Hit-Girl Responds To The Outrage Against Her Teenage Ultra-Violence

Chloe Moretz's Kick-Ass character Hit-Girl has unleashed a flood of outrage from family groups, claiming the 11-year-old's mega-violent antics will encourage other children to follow in her footsteps. Moretz responds to the critics. Meanwhile, watch her in graphic new footage.

Check out this new collection of violent trailer clips, showcasing all of Hit-Girl's greatest kills — at least, the ones that have been released into the public thus far. Trust us — there's way more blood to be had in Kick-Ass, especially when it comes to this 11-year-old death-dealing Girl Wonder.

But what does Moretz, a 13-year-old herself, think about all this violence, and the controversy surrounding it? When asked about playing such an adult role and all the protests surrounding her character, Moretz seemed ready to take on the critics. At group interviews about the film, she addressed the issues — and she's adamant that kids should stay away from this film. In fact, the only reason her parents even allowed her to see this R-Rated film was because she's in it.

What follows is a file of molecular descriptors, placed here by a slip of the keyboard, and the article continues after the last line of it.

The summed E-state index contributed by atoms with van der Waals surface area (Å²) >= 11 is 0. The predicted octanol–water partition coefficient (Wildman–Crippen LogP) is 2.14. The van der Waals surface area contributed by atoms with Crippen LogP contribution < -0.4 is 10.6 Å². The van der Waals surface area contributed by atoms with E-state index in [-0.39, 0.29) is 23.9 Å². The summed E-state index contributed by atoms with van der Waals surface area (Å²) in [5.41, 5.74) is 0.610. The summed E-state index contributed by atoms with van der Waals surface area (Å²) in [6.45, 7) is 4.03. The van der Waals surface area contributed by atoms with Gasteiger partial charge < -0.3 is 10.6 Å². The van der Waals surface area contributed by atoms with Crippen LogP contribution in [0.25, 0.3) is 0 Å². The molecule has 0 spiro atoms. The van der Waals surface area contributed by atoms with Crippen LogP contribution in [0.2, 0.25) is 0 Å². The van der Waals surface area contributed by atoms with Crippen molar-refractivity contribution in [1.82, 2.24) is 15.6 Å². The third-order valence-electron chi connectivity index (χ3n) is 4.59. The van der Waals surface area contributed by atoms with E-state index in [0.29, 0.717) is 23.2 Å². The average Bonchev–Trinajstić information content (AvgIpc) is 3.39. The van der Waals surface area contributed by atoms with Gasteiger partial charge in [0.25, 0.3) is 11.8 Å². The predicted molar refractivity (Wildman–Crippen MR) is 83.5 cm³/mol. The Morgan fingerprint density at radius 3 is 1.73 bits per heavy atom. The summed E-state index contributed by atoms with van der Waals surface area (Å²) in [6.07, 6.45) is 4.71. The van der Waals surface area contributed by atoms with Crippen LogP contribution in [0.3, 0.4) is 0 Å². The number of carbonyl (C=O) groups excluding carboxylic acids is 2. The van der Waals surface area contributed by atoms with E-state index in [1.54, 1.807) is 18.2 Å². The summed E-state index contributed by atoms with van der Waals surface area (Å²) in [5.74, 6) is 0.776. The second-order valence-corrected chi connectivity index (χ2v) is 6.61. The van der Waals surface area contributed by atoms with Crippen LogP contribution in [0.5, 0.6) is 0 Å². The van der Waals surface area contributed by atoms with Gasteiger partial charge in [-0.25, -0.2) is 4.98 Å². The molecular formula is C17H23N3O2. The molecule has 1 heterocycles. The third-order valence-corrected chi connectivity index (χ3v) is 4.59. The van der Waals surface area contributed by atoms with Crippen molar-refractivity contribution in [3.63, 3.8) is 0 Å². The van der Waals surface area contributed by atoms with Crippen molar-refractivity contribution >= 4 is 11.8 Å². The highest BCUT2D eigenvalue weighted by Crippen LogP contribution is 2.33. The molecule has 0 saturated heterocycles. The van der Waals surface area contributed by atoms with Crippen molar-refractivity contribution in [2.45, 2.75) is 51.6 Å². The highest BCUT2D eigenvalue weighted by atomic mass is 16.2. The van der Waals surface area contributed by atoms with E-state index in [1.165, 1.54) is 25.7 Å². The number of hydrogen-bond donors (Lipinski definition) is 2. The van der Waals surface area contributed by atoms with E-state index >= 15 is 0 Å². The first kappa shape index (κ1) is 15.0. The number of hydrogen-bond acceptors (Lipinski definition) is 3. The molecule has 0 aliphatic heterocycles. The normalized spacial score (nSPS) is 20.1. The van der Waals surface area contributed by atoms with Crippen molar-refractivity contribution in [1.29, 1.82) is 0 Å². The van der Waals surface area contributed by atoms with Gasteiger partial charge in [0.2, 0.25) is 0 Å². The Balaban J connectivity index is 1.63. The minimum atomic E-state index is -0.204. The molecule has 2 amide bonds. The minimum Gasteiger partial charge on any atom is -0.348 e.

"Hit-Girl isn't very adult at all. She may say this stuff, but she doesn't know any better. That's how she was born and raised. She watches John Woo movies — what do you get from John Woo movies? You get violence and cussing. And that's all she knows. She doesn't know how to speak kind words to people. Her Dad tried to raise her like that, she really doesn't know any better."

Hit-Girl Responds To The Outrage Against Her Teenage Ultra-Violence

What about 11 or 12-year-old girls who hear about this movie and sneak in...

"They shouldn't see it. No."

Do you see yourself being a role model for them?

"No, I mean. It's a role model in the sense that it's women empowerment. A girl has never really been the hero really. Girls are always the damsel in distress on the railroad tracks. It's like [the saying] "You punch like a girl," then when you see Hit Girl, she's punching like a girl should. She's doing stuff that a girl should do, and that's how a girl should be seen, not just I like dolls and ponies."

Do you think this character will encourage violence from younger children?

"Younger children shouldn't see the movie. It's R rated for a reason. R rated is 18 and over, and if you are 18 and over, then you can take someone younger, but I wouldn't advise it. I don't advice it even if you're 90 years old. I don't think a 90-year-old, [or anyone] young or old, should say what I say, or do what I do in the movie. It's a movie for a reason. It's not meant to be taken as real life. I wouldn't advise anyone to do what they see in the film — or what happens to [wannabe superhero] Kick-Ass in the film — where he gets stabbed and run over — will happen to you."